This last requirement, as old IS hands can tell you, hasn't always been observed. Now there is no room for noble experiments that fail. Experts unanimously agree that if a pilot test or pilot phase is not carefully chosen, planned and implemented to produce a successful result, the organization may lose forever a chance to proceed further into more costly phases of badly needed BPR. No matter how big or how small the pilot, business users, top management and especially chief financial officers all expect anything IS does to pay off in some way. "You never get a second chance to make a first opinion," says Nick Galambos, a national partner in charge of operations improvement consulting for KPMG Peat Marwick, based in Radnor, PA, and a veteran of many reengineering efforts.

A Quick Strike

Galambos prefers the term quick strike to pilot project. "In one of our quick strikes, you'd want something done in 20 to 24 weeks," he explains. During that time, the project team first must understand the larger reengineering situation, map out the business process that will be impacted and make sure it understands all relevant subprocesses. Whatever the team chooses to do first, it should be a project that will make a difference for one or more of those processes. The point is to get a success under your belt so you can move on to larger efforts that potentially can have enterprise-wide impact. "Once you've completed the pilot you've got credibility," Galambos says. "As you go through BPR using people, process and technology to make a major change to the way business is done, you've already bought yourself some time with your success."

Ron Baker, vice president of enterprise system solutions for Massachusetts Mutual Life Insurance in Hartford, CT, believes that the concepts of using a pilot phase and prototyping are critical in BPR, especially when you're dealing with user interfaces and workflow processes. "The business community owns their work process. They need to," he says. "It's what they live with, day in and day out, and it affects them in a personal way as well as in a business way. Getting their involvement is critical to successful delivery of these changes. In many cases, you're affecting a culture, too--a way that we've always done it. The people who are doing that process are usually the ones who know best how to change it."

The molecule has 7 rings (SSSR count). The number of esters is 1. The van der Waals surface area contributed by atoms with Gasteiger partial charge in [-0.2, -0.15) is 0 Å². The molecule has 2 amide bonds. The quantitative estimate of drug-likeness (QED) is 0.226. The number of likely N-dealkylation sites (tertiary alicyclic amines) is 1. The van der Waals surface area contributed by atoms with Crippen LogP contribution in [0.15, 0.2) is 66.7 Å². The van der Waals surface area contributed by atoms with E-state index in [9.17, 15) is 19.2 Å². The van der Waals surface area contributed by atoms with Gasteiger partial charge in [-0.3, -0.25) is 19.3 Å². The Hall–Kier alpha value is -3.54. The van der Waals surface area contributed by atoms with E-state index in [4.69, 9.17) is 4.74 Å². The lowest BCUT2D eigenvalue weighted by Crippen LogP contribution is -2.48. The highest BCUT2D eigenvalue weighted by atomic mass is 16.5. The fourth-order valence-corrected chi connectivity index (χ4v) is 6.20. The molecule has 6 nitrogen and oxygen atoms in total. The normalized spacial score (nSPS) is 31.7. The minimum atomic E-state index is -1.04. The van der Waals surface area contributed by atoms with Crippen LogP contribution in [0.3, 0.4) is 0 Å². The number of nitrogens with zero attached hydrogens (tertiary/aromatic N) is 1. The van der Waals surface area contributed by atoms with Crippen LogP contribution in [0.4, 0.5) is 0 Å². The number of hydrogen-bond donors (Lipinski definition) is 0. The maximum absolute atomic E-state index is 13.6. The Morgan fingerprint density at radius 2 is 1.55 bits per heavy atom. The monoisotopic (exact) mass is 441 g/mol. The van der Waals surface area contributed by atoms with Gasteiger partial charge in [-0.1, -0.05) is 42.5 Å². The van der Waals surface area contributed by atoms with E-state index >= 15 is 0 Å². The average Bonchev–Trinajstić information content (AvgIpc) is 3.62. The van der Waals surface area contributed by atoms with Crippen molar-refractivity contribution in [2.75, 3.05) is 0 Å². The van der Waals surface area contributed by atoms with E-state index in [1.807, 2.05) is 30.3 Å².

Baker's most recent experience was a project in which his company developed a series of templates to automate a system for producing business correspondence on demand. That might sound like a small effort, but it underscores one of Baker's other beliefs. "You need to work with manageable increments of change--to bite off something of reasonable size that has a focused business deliverable." In this case, the bigger picture called for spreading the system throughout the enterprise after designing it and rolling it out in the customer service sector. Had it stopped with customer service, it would still have saved time and energy for end users.

Baker also believes that it's important to sell the business benefit of the project to executives so they actively support the effort. Otherwise, they may not approve freeing up the time of the business end users to work on the pilot and lend their involvement, which is necessary for its success.

"It's absolutely critical to have business people involved in the design and planning of the business process changes as well as the system changes," he says. "One way to include them is to build a pilot and have joint participation between the business community and the technology development community. That will give you useful and critical insight into whether the process works, whether it's effective or not, and whether the system that's going to support the process meets the business requirements and has corporate usability built into it."

Fooling the Customer

To reiterate, before beginning a pilot project, there are at least four rules of thumb to apply. The business reengineering project and the pilot itself should be driven by some business need in the broadest sense; the particulars should be driven by end users; however, there must be consensus among all parties to the project--managers, end users and IS staff; and results must be available in a short time--no more than 90 to 120 days.